Ex-CFO: Adelphia Looked Other Way

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Former Adelphia Communications Corp. chief financial officer Christopher
Dunstan has alleged that the troubled Coudersport, Pa.-based MSO failed to hire
an independent investigator to look into questionable transactions involving one
of its board members.

In a Securities and Exchange Commission filing late Friday, Adelphia said
that in his resignation letter dated March 17, Dunstan claimed that the company
failed to disclose the transactions with the board member and allegedly
discouraged him from making such allegations.

Dunstan did not identify the board member in his letter, nor did he disclose
the nature of the transactions.

However, sources familiar with the matter said Dunstan's allegations related
to stock options awarded to an independent board member in the late 1990s,
before that person was a member of the board. The source also declined to
identify the board member, but said he remains on the board of directors.

The source also stressed that Dunstan's resignation was not because of the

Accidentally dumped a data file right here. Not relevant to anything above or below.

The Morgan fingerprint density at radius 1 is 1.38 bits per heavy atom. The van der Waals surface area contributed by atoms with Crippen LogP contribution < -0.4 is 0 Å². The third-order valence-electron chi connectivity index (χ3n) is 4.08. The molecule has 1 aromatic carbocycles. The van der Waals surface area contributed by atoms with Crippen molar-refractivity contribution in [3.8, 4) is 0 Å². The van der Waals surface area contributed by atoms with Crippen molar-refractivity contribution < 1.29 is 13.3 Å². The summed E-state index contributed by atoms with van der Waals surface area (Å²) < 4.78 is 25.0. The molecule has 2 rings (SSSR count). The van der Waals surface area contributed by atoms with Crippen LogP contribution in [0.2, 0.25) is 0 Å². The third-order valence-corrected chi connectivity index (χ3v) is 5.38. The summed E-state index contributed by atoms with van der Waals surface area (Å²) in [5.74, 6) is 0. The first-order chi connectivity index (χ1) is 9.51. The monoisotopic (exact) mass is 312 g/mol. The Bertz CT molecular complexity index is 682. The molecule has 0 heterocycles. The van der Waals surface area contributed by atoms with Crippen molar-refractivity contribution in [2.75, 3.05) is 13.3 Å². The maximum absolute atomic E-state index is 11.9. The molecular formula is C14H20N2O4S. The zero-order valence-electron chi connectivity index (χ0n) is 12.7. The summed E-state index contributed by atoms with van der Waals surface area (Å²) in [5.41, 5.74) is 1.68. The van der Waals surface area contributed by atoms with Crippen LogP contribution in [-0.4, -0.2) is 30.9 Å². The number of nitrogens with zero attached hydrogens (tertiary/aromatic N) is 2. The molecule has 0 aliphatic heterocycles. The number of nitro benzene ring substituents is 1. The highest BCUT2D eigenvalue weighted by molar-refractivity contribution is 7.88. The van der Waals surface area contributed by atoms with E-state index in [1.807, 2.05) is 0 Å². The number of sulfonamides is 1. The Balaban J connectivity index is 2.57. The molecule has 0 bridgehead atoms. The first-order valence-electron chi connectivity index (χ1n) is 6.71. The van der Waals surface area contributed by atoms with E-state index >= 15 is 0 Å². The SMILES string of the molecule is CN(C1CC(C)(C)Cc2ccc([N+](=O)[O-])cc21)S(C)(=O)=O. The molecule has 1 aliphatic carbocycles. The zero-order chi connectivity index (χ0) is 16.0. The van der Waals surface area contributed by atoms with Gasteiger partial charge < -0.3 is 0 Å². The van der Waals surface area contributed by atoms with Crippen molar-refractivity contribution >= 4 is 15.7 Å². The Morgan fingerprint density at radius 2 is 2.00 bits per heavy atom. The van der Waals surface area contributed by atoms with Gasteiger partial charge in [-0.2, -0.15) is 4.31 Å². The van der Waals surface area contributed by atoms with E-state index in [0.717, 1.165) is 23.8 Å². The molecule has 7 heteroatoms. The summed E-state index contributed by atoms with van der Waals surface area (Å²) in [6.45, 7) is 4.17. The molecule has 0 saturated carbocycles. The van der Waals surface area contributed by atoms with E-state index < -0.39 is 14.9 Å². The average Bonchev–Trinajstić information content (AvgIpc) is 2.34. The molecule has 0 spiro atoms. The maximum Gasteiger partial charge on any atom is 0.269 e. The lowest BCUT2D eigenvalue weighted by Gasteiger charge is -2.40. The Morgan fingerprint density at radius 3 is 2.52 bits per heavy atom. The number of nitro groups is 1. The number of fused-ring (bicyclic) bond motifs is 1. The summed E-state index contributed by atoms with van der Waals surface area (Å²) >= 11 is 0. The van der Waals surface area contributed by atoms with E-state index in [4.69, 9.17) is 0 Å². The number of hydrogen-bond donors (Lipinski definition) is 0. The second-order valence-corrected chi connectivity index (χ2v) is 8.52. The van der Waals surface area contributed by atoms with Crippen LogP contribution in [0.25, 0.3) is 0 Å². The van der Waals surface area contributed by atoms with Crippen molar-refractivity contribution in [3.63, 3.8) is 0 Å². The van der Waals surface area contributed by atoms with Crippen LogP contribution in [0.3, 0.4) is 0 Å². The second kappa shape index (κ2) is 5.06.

allegations. Adelphia had begun negotiations with Dunstan about a separation
March 6, according to the SEC document. He officially resigned March 21, the
same day Adelphia hired a new CFO, former 360Networks Corp. CFO Vanessa
Wittman.

Adelphia said in the SEC document that it launched an inquiry into Dunstan's
allegations in February and concluded the factual investigation in early
March.

"Based on the information that it has received to date, the company expects
to conclude that the actions by the director in question do not rise to a level
of materiality or importance to the company's security holders so as to require
disclosure at this time," Adelphia said in the filing.

"The company intends to investigate the remaining allegations contained in
Mr. Dunstan's letter," the MSO added.

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